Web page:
Two more European Union states, Poland and the Czech Republic, have said they are preparing emergency laws to allow Britons to stay to work in their countries legally in the event of a no-deal Brexit.
The Czechs say their draft law will mean the estimated 8,000 Britons living in the country are exempt from normal immigration laws until the end of the December 2020.
With a 21-month exemption period, it appears to be the most generous of proposals made so far by any member state for Britons settled in the bloc.
However, it will only become effective if the UK reciprocates and guarantees the rights of about 40,000 Czech citizens living in Britain.
The Polish government is drafting a similar law which will give the estimated 6,000 Britons in the country a year without having to change their status to immigrants from a third country.
The proposed legislation will offer relief to Britons in Poland and the Czech Republic – although they only represent around 14,000 of the estimated 1 million Britons settled on the continent.
The Polish have said they will offer permanent residency covering the right to work to those who have been in the country for more than five years and a three-year temporary residence permit to those who have been there for fewer than five years.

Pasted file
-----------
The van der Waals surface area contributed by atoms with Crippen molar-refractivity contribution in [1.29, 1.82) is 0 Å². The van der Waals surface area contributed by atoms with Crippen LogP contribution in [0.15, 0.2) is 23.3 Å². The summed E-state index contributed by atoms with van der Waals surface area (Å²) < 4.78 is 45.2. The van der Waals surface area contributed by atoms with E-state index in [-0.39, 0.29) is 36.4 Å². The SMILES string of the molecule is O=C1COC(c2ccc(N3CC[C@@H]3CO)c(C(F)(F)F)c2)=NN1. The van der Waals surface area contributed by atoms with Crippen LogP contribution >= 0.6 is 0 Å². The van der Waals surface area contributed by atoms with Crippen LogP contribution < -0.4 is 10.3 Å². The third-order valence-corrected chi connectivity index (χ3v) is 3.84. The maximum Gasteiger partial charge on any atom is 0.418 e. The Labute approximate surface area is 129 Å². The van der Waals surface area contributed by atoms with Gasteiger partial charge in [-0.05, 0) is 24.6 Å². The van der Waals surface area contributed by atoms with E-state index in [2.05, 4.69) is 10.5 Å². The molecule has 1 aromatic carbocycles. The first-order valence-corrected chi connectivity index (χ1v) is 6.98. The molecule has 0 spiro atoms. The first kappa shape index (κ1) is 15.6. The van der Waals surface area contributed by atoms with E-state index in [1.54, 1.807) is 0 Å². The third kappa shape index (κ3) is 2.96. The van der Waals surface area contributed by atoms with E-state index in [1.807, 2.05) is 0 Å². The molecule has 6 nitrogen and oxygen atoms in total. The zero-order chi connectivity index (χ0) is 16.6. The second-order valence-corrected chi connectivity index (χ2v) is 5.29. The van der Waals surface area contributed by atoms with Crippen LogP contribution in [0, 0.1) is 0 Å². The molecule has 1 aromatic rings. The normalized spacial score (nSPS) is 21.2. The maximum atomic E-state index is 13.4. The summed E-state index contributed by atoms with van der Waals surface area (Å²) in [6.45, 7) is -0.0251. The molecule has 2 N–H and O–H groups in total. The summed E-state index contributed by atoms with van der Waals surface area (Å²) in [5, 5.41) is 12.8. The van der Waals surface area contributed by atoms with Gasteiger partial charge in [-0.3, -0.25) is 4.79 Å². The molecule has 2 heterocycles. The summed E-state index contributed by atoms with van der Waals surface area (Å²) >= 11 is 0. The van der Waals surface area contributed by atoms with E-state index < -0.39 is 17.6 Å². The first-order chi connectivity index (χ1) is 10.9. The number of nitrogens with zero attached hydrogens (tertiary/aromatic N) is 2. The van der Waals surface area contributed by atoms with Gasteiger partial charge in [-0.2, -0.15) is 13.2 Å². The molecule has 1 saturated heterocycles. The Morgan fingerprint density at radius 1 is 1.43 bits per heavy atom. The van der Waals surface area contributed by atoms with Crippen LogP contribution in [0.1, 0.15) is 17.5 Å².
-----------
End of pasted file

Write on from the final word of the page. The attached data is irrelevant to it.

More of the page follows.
The card will have the word Brexit on it, making it distinguishable from the normal residency permit. It will also protect the rights of non-EU spouses of Britons.
The 25-page draft bill which appears on the website of the government legislation centre says that once the UK leaves at midnight on 29-30 March this year, Britons living in Poland will have until 30 March 2020 to confirm their rights by obtaining a temporary residence permit or permanent residence in the country. Applications registered later will not be considered.
The draft laws come after the authorities in Germany, France, Italy and the Netherlands sought to give last-minute assurances to anxious British nationals.
Berlin authorities already opened an online registration for British nationalswhile the Italians have promised emergency legislation to exempt Britons from normal immigration laws if the UK crashes out of the EU. France has also sought to reassure the estimated 160,000 Britons of their post-Brexit status and the Dutch last week told Britons they could stay there in the event of a cliff-edge Brexit.
The move by Poland comes just weeks after Theresa May told its prime minister, Mateusz Morawiecki, during a visit to Downing Street that the Polish people were welcome in the UK.
She said: “Almost 1 million Poles make their lives in Britain That is why securing the rights of Polish and other EU citizens was my priority in the Brexit negotiations.”